*Where snakes, mosquitos chase patients from wards
By Arogbonlo Israel
“Let there be peace again in Ibaji,” “Silence is a crime,” “Make Ibaji Great Again”, and “We must fight for our rights” were the words of Kogi youths under the aegis of the Ibaji Progressive Youth Foundation during a protest held in December, last year, as they called on the State Government to come to their aid.
What informed the protest?
The youths while addressing newsmen on the reason for the protest, lamented that Ibaji Local Government Area, which has 10 wards, has only one government hospital, the Comprehensive Health Centre, Edega, which is currently in a state of decrepit.
The Chairman of the forum, Comrade Apeh Kelvin, while speaking with newsmen, said, “We want the government of the state and of the federation to see what we are passing through here. We want our members in the National Assembly and the state House of Assembly to take this up and cause a positive change.
“The recent LGA election in our area was a fraud. I am standing behind the LGA National Electoral Commission office. It has been down for many years due to bad governance.
“The only government hospital in our area is a very big building. The hospital is functioning but no doctors. They accept patients with only nurses. There is no bed to accept the patients. They use floor mats in some parts of the facility.”
Kogi State Comprehensive Health Centre, Edega
Looking at its dilapidated edifice, it saddens one’s heart to see how the 15-year-old State Comprehensive Health Centre, Edega has become shadow of itself due to poor maintenance and bad leadership over the years.
The male and female wards at the Kogi State Comprehensive Health Centre, Edega, Ibaji Local Government Area, are presently empty and badly used, due to a barrage of problems that has faced the hospital for years.
Some residents who spoke to newsmen recently, confirmed that the Health Centre lacks adequate staff and as such, there is no professional to attend to patients when the need arises.
Apart from the absence of doctors, a visit to the Kogi State Comprehensive Health Centre reveals more sordid conditions the facility is currently in – a situation which the hospital nurses, other workers and residents described as horrible.
How snakes, mosquitos chase patients from the hospital
The general perception among the workers was that Edega Comprehensive Health Centre, which was established in 2006 and said to have even been upgraded to a General Hospital four years ago, paints a perfect picture of the nonchalant governance style and abysmal health management in Kogi State.
A worker in the hospital, who spoke on condition of anonymity for fear of victimisation, told journalists how snakes, mosquitoes and lack of basic amenities had forced people to abandon the hospital.
Her words, “We now have a few patients coming here. Some of them still came two days ago. Throughout the day, there is no electricity. We experience 24 hours of darkness here. When the evening comes, we make use of torches and the Hausa light. So, the fans and other electrical appliances you see here are not working.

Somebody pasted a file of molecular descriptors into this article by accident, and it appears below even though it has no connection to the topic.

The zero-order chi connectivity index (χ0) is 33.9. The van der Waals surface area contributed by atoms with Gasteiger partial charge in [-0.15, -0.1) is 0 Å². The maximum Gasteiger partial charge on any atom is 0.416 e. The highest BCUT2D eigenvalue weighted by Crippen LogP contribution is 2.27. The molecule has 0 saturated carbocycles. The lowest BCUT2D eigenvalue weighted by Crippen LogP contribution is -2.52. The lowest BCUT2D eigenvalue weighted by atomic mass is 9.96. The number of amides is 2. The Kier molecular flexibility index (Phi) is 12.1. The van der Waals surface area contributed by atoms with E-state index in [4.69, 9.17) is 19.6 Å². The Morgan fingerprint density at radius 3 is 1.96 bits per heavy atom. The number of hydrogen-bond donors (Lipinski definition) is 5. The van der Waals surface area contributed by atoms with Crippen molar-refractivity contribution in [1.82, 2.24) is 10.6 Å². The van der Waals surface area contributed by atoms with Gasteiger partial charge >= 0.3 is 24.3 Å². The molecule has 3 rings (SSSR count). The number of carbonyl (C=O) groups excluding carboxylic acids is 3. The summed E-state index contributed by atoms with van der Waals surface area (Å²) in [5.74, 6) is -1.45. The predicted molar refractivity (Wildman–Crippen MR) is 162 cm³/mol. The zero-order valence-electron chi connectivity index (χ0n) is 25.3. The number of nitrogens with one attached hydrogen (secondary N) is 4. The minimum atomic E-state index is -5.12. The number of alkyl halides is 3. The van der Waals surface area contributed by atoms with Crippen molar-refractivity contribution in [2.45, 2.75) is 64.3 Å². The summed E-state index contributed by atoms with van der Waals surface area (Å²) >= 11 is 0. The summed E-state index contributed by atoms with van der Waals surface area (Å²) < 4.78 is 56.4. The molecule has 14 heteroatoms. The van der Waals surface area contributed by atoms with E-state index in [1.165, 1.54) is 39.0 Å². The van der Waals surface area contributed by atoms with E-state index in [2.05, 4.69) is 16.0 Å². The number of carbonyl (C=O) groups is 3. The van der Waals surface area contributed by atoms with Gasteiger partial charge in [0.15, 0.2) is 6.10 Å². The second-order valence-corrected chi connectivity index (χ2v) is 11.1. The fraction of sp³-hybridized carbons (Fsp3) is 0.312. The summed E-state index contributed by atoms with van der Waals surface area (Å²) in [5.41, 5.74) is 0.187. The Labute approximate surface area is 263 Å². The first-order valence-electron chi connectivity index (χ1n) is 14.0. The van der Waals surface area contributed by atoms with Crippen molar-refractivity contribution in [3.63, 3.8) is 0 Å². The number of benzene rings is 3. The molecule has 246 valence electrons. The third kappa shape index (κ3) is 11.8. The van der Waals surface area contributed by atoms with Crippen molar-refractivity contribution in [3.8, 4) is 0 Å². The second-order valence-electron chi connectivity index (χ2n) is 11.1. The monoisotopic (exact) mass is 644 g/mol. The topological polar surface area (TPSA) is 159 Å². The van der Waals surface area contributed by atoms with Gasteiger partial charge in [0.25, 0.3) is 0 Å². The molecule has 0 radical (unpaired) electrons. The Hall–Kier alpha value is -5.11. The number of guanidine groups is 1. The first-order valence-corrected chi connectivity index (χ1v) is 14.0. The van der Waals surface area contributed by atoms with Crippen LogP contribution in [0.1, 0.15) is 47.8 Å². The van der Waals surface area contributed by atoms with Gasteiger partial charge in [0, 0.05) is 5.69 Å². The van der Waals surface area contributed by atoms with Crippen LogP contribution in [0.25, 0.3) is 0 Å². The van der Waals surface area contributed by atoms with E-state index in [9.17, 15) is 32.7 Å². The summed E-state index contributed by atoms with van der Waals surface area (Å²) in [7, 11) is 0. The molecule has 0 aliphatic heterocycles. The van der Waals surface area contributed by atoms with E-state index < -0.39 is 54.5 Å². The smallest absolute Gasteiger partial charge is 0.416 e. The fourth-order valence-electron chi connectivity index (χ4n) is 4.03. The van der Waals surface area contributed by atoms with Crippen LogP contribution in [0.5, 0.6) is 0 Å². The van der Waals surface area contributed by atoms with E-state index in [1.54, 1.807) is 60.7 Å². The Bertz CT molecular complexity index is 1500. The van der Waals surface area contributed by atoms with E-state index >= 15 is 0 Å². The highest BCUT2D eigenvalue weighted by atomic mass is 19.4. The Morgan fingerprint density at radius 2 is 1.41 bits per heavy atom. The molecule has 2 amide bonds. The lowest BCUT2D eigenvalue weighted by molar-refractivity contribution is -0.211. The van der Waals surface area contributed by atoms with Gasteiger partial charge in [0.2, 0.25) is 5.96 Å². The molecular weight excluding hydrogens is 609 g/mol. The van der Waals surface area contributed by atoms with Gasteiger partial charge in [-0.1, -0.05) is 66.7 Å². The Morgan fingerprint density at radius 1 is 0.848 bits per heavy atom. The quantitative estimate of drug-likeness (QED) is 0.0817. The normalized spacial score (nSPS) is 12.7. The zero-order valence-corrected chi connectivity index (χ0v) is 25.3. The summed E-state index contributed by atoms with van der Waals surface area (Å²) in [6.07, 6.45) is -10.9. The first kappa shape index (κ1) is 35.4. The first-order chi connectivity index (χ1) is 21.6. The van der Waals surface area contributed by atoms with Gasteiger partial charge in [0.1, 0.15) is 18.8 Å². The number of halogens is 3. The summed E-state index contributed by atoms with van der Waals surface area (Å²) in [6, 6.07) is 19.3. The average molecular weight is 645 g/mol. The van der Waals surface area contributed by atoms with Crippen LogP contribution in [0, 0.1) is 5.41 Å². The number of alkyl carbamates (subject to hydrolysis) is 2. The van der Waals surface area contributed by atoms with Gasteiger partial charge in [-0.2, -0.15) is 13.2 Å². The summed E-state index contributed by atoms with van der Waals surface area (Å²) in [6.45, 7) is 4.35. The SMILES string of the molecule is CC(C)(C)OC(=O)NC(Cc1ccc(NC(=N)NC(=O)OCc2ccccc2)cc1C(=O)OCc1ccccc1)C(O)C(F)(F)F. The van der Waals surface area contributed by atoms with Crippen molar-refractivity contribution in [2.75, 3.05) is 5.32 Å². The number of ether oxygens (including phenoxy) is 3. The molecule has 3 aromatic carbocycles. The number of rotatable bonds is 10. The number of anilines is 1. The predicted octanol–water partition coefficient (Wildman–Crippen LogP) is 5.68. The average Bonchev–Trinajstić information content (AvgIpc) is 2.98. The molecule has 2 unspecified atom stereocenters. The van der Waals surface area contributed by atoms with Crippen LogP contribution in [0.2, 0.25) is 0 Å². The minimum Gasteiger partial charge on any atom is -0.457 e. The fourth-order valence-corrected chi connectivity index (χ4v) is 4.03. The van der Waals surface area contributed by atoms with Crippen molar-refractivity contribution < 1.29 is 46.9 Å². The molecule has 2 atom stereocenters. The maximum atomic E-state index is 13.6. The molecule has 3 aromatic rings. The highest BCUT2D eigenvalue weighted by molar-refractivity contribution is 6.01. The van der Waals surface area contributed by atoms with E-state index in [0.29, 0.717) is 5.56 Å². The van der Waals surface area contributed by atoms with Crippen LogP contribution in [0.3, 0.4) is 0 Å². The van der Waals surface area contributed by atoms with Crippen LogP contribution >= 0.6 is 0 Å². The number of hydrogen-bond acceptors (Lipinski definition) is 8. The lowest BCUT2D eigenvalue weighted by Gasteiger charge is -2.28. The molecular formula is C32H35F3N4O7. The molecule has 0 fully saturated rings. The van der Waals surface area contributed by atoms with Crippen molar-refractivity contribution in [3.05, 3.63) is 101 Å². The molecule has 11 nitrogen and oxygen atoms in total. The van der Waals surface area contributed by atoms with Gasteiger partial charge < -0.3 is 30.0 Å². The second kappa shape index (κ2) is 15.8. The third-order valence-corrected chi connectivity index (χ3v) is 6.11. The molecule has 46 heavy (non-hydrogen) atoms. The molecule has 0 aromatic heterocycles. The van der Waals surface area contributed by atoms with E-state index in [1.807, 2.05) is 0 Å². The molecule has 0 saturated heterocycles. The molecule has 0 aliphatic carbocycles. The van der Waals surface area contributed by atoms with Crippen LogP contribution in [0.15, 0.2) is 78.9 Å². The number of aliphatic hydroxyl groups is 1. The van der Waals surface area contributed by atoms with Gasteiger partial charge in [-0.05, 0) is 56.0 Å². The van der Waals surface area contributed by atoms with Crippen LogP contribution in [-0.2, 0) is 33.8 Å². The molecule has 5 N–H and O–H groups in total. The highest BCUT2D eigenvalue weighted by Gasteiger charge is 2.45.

“We have only four nurses. We do not have a doctor. Snakes usually come into the hospital. Big snakes have entered the wards and we had to come together to find ways to kill them. We killed one in December 2020. It was even around Christmas time. We have killed another one this January, just in front of the wards.
“When the snake came in December, some patients were inside the ward and they all ran out, including the nurses.”
A resident in the area who spoke off the record, said she and other women in the area had stopped using the hospital due to the deteriorating facilities.
“The hospital has no water and electricity, and the place is not accommodating at all. The rooms are not clean. But I have used the hospital before. I went there two years ago. I went to treat malaria.
“It was December 2019 we last visited there. Pregnant women and we, nursing mothers, have stopped visiting the facility. But you know, most Ibaji people don’t have money to use private facilities. Our lives still depend on the general hospital,” she said.
Corroborating her account, another resident who identified himself as Acholo Omayor recounted his first experience at the hospital.
“My mum was almost admitted five years ago at that clinic but due to the poor state of medical facility, we had to refer her to a private clinic,” he told this reporter during WhatsApp conversation.
The role of the govt
It is in the onus of the Yahaya Bello-led administration to look into this issue at stake critically and also act accordingly because, the safety of every Kogite is as important as the well being of the state at large. We cannot afford to be playing politics with the lives of the citizenry who during electioneering are in best position to decide who rules who and what becomes the destiny of our dear state. Ibaji should not be an exemption if truly we have a responsible government who mean well for his people and not the other way round. On this note, it is recommended that a panel should be set up by the state government to visit the aforementioned place and in turn, improvise ways to meet the needs of the electorates appropriately. Act now!